» » Neural Networks and Intellect: Using Model-Based Concepts
Neural Networks and Intellect: Using Model-Based Concepts

Neural Networks and Intellect: Using Model-Based Concepts by Leonid I. Perlovsky

ISBN10: 0195111621
ISBN13: 978-0195111620
Author: Leonid I. Perlovsky
Book title: Neural Networks and Intellect: Using Model-Based Concepts
Publisher: Oxford University Press; 1 edition (October 19, 2000)
Language: English
Category: Computer Science
Size PDF: 1116 kb
Size ePub: 1691 kb
Size Fb2: 1431 kb
Rating: 4.3/5
Votes: 831
Pages: 496 pages

Neural Networks and Intellect: Using Model-Based Concepts by Leonid I. Perlovsky



Neural Networks and Intellect: Using Model-Based Concepts describes a new mathematical concept of modeling field theory and its applications to a variety of problems. Examining the relationships among mathematics, computations in neural networks, signs and symbols in semiotics, and ideas of mind in psychology and philosophy, this unique text discusses deep philosophical questions in detail and relates them to mathematics and the engineering of intelligence. Ideal for courses in neural networks, modern pattern recognition, and mathematical concepts of intelligence, it will also be of interest to anyone working in a variety of fields including neural networks, AI, cognitive science, fuzzy systems, pattern recognition and machine/computer vision, data mining, robotics, target tracking, and financial forecasting. Neural Networks and Intellect describes model-based neural networks that utilize the intriguing concept of an internal "world" model, an idea that originated in artificial intelligence and cognitive psychology but whose roots date back to Plato and Aristotle. Combining the a priori knowledge with adaptive learning, the new mathematical concept addresses the most perplexing problems in the field of neural networks: fast learning and robust generalization. The author provides an overview of computational intelligence and neural networks, relating hundreds of seemingly disparate techniques to several fundamental mathematical concepts, which are in turn linked to concepts of mind in philosophy, psychology, and linguistics. Topics covered include the hierarchical and heterarchical organization of intelligent systems, statistical learning theory, genetic algorithms, complex adaptive systems, mathematical semiotics, the dynamic nature of symbols, Godel theorems and intelligence, emotions and thinking, the mathematics of emotional intellect, consciousness, and more. Perlovsky's remarkable conclusion is that the work of ancient philosophers came closer to the computational concepts emerging today than that of pattern recognition and AI experts of just a few years ago. The following website contains information about Dr. Perlovsky's current research related to the theory developed in the book and about available funding opportunities under a Research Associateship Program: to find it search for Perlovsky on http://www4/nationalacademies.org/pga/rap.nsf. Other sources of funding might be available for US-based and international researchers.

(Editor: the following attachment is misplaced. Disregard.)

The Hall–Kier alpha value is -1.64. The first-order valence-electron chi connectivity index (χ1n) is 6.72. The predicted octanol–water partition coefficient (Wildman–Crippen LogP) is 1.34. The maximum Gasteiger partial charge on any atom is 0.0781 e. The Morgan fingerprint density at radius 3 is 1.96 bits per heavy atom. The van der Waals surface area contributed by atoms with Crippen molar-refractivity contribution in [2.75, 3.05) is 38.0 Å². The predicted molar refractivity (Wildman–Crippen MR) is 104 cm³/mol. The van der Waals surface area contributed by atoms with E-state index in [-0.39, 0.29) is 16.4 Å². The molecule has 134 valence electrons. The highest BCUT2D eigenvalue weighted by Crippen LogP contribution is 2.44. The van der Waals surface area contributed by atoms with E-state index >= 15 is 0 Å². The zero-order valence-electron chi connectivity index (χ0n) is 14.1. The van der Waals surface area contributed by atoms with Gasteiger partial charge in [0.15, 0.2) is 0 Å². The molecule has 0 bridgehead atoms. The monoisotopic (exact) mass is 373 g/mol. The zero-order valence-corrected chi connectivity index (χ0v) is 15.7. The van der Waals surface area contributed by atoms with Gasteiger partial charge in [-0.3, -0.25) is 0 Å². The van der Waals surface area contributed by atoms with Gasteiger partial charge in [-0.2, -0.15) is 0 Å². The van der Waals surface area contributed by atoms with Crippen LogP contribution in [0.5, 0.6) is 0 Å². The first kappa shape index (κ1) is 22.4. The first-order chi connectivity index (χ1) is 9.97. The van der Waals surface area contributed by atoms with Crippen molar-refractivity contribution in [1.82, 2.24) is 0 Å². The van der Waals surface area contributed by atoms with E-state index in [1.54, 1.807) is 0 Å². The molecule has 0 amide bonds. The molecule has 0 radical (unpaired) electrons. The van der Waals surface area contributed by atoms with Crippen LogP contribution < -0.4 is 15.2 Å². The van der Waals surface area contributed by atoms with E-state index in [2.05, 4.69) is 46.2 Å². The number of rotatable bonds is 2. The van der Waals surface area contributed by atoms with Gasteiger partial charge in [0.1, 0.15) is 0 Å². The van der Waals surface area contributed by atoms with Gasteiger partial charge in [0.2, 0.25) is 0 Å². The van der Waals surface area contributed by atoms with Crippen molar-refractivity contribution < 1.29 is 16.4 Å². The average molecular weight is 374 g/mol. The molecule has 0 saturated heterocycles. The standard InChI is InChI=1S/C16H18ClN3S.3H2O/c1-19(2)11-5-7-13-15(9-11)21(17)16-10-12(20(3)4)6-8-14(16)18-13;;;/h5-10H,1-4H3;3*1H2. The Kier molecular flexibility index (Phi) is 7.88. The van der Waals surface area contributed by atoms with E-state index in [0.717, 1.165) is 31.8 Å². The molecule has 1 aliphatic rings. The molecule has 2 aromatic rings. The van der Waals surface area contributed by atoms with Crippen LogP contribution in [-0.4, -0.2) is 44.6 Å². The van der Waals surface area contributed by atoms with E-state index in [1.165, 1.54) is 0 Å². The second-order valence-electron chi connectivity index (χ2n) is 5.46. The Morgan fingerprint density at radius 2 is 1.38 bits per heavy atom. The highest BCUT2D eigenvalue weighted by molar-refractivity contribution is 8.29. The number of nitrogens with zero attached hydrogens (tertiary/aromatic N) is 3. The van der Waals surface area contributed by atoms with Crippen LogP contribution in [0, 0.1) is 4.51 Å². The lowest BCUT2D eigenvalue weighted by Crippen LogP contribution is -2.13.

Reviews

Mr.Death
This is an important book, but it would be more useful if it didn't have so many errors in the equations. Chapter 5, for example, states that the rates are a part of the model, but the equations on pages 210-213 only define the rates, but never use them. Equation 5.2-11 should have det(Cbar) in the numerator. There are many more errors like these in just the MLANS description in Chapter 5.

Beazezius
Artificial intelligence research goes back to the 1940s as do the first developments in electronic computers. Perlovsky traces the history of AI in a thoughtful and scholarly manner, emphasizing his philosophy and his own generalization of the theory which he calls Modeling Field Theory (MFT). He also traces the study of intelligence back to the Greek philosophers beginning with Plato and Aristotle some 2300 years ago.
The book however, provides more than just a philosophy for artificial intelligence. It mixes in some very important mathematics from the disciplines of engineering, statistics and computer science. Mathematical techniques and models have been particularly useful in the solution to problems in classification, clustering, pattern recognition, rule-based expert system development, multiple-target tracking, orbit determination and Kalman filtering, and time series prediction.